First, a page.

Losing Lift

Re-assessing the airline industry after the fall of ATA and Aloha

By: Marty Wentzel

After the recent back-to-back casualties of Aloha and ATA airlines disrupted thousands of travelers heading to and from Hawaii, tourism officials expressed a mix of concern and guarded optimism about the long-range impact on the state’s visitor industry.

Aloha discontinued service on March 31, followed by the demise of ATA on April 3.

According to numbers from the Hawaii State Department of Business, Economic Development and Tourism, Aloha accounted for 5 percent of the state’s trans-Pacific market it also flew interisland routes and ATA had a 10 percent share. Particularly hard-hit was Oakland, Calif., served by both carriers.

Hawaii Tourism Authority president Rex Johnson said the closures removed one million seats from Hawaii’s North American market.

While certain carriers have already added lift in response, “it will take more airlines stepping forward before we’re back to capacity,” said Johnson. “We will certainly explore every opportunity to continue to build demand.

“That said, this shouldn’t impact visitor perceptions of Hawaii,” Johnson added. “HTA underwrote flights to help stranded passengers get home, and hotels offered them special rates. That amounts to travel insurance.”

Hawaii state tourism liaison Marsha Wienert concurred.

“There’s no question that the last few weeks have been very difficult, but we are bullish about the future,” she said. “We need to act as quickly as possible to maintain the health of the visitor industry.”

Tourism officials will meet in early May to make an appropriation designed to encourage carriers to add more lift to the islands, Wienert said.

Shari Chang, ResortQuest Hawaii senior vice president of sales and marketing, agreed that Hawaii “stepped up to the plate” as a destination. She added that the airline closures reflect the overall market forces of a competitive airline industry.

“Hawaii as a destination continues to be an exceptional experience in terms of its cultural offerings, outdoor adventures, accommodations, service and beaches. In fact, with rising oil prices and the unfavorable exchange rate, Hawaii provides the perfect place to make the visitor’s dollar go further,” Chang commented.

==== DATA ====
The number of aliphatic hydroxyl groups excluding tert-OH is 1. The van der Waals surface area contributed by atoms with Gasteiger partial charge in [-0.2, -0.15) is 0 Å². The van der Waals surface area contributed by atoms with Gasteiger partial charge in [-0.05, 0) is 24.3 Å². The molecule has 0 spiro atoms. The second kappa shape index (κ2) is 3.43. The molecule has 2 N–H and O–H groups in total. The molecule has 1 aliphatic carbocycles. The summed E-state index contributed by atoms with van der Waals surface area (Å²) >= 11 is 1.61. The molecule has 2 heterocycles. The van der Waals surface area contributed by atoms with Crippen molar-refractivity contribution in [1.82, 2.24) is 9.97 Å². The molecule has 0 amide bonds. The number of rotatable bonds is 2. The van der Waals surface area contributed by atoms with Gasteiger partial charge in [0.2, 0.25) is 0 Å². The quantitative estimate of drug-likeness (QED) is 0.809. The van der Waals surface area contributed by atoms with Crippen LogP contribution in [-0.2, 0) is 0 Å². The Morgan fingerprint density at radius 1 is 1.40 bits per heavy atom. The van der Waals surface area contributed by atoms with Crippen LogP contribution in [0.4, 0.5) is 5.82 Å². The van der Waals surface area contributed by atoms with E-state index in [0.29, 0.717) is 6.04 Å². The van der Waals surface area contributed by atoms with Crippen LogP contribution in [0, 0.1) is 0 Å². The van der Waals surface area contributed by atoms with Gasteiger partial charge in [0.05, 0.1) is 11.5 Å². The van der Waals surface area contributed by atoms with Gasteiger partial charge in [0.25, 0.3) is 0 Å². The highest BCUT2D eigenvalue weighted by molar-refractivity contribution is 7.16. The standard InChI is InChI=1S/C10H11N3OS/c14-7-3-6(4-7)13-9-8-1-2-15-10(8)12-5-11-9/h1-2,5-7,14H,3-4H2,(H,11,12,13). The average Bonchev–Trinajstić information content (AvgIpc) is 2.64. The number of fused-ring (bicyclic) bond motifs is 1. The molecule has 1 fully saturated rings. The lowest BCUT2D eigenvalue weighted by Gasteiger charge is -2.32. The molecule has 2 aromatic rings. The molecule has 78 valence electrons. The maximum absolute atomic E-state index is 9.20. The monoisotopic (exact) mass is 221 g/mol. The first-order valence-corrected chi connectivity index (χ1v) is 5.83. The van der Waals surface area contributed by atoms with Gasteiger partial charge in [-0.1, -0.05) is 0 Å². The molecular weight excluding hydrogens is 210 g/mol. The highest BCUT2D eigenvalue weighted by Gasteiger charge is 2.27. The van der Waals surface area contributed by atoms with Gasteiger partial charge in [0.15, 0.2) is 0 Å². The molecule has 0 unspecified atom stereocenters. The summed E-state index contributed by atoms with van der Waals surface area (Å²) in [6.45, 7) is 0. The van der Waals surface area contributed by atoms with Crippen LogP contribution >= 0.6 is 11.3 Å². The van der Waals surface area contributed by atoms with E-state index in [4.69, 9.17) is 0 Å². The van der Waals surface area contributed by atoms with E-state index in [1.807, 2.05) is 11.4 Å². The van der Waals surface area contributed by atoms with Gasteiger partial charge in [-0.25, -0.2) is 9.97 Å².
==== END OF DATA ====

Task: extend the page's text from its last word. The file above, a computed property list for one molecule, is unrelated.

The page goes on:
The passing of ATA and Aloha commanded headlines earlier this month, but now they are yesterday’s news, according to Outrigger Enterprises Group sales and marketing senior vice president Rob Solomon.

“What’s relevant to clients is what’s happening right now,” he said. “Adverse publicity fades away quickly.” Solomon said rates for May travel out of Oakland are still reasonable.

“This summer, as always, you’ll see the fares go up,” he said, “but looking at my computer right now, I see plenty of affordability this fall. If clients are flexible and don’t visit Hawaii in the high season, they will find airline seats within their budget.”

Now that the immediate clamor over ATA and Aloha’s shutdowns has subsided, the Hawaii Tourism Authority can begin formulating long-range goals.

“Certain markets on the West Coast are going to need additional tourism promotion funds,” said HTA’s Johnson. Echoing that sentiment was Ed Hubennette, Marriott International vice president, fresh from a West Coast visit with sellers of Hawaii travel.

“Wholesalers tell me that Hawaii needs to boost marketing efforts in base markets on the West Coast,” he said. “California and Mexico have increased tourism spending, and Hawaii must step up its own efforts.”

At the same time, travel agents need to keep a watchful eye on airline trends in order to remain successful as sellers of Hawaii travel.

“Agents must take the time to stay on top of which carriers are flying and which ones have seats available,” Hubennette said.


Several carriers are filling the trans-Pacific void created when Aloha and ATA airlines went out of business.

On May 1, Hawaiian Airlines begins nonstop daily service between Honolulu and Oakland.

Starting June 5, Delta Airlines commences nonstop daily service between Los Angeles and Kauai, and Los Angeles and the Big Island (Kona).

Beginning July 17, Alaska Airlines launches year-round daily flights between Seattle and Maui. Seasonal flights between Anchorage and Kahului will operate twice weekly from Oct. 31-April 25.

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